In a blow to Prime Minister Shinzo Abe’s security reform bills, two former heads of the government bureau responsible for interpreting the pacifist Constitution criticized the proposed legislation Monday — with one slamming them as unconstitutional.
The criticism by two former officials who once oversaw national legislation and provided legal advice to the Cabinet could prove a headache for the administration after noted constitutional scholars already raised doubts in the Diet in early June about the constitutionality of Abe’s flagship bills.
Testifying before a special Diet committee, Reiichi Miyazaki, who headed the Cabinet Legislation Bureau from 2006 to 2010, called for the bills to be scrapped, saying that exercising the right to collective self-defense would “go against (the Constitution’s war-renouncing) Article 9.”
Miyazaki’s predecessor, Masahiro Sakata, who served from 2004, took issue with Abe’s argument that the Self-Defense Forces could be dispatched for mine-sweeping operations in the Strait of Hormuz in the Middle East.
Such operations “clearly deviate from the government’s existing view (on national security),” Sakata told the Lower House panel on security legislation. “We can never say it is a limited (use of the right to collective self-defense)” as claimed by the administration.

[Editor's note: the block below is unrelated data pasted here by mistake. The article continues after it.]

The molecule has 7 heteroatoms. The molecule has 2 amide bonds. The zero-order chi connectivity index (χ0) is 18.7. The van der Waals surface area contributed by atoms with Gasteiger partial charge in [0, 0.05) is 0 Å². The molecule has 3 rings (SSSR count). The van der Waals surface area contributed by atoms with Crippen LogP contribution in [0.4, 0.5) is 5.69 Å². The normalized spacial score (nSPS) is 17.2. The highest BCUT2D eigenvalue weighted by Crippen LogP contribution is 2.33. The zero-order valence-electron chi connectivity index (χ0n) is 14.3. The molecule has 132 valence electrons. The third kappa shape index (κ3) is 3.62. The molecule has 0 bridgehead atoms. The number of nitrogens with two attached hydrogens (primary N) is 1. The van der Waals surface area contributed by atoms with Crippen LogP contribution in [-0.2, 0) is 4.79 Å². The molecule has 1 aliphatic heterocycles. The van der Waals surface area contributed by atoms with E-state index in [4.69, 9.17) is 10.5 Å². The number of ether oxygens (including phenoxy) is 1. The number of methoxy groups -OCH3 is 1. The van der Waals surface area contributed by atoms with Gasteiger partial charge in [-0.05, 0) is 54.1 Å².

The bills would greatly expand the scope of SDF operations overseas, and enable Japan to defend allies under armed attack — even when the country itself is not being attacked — under the principle of collective self-defense.
The Abe Cabinet decided last July to reinterpret the Constitution to allow Japan to exercise the right to collective self-defense under certain conditions.
Previous governments had maintained that Japan is allowed to exercise the “minimum” level of self-defense, which does not include collective self-defense. This view was adopted in 1972 in the form of a government statement.
Miyazaki said reinterpreting the Constitution would “destroy legal stability” in the country. He compared using the 1972 statement as a basis for allowing the right to collective self-defense to someone forcing another to believe black is white.
Both Miyazaki and Sakata were called to speak to the committee on the recommendation of the Democratic Party of Japan and other opposition parties.
During the session, experts recommended by the ruling camp defended the administration’s push, including constitutional scholar and Komazawa University professor emeritus Osamu Nishi, who said limited use of collective self-defense is “clearly within the scope allowed under the Constitution.”